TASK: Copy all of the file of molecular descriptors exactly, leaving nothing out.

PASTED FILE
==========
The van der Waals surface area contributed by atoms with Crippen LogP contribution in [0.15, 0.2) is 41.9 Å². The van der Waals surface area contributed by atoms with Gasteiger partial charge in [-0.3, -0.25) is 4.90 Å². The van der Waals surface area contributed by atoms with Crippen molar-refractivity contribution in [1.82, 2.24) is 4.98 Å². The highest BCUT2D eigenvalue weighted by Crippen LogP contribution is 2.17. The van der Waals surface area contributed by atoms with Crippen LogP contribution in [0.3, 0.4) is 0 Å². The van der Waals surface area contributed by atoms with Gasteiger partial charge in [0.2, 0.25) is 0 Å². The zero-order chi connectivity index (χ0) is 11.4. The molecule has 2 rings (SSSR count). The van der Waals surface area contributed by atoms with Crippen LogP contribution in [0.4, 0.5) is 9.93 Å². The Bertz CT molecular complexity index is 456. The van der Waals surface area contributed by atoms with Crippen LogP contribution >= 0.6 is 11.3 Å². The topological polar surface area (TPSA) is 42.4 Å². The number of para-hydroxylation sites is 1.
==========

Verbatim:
The van der Waals surface area contributed by atoms with Crippen LogP contribution in [0.15, 0.2) is 41.9 Å². The van der Waals surface area contributed by atoms with Gasteiger partial charge in [-0.3, -0.25) is 4.90 Å². The van der Waals surface area contributed by atoms with Crippen molar-refractivity contribution in [1.82, 2.24) is 4.98 Å². The highest BCUT2D eigenvalue weighted by Crippen LogP contribution is 2.17. The van der Waals surface area contributed by atoms with Crippen LogP contribution in [0.3, 0.4) is 0 Å². The van der Waals surface area contributed by atoms with Gasteiger partial charge in [0.2, 0.25) is 0 Å². The zero-order chi connectivity index (χ0) is 11.4. The molecule has 2 rings (SSSR count). The van der Waals surface area contributed by atoms with Crippen LogP contribution in [0.4, 0.5) is 9.93 Å². The Bertz CT molecular complexity index is 456. The van der Waals surface area contributed by atoms with Crippen LogP contribution >= 0.6 is 11.3 Å². The topological polar surface area (TPSA) is 42.4 Å². The number of para-hydroxylation sites is 1.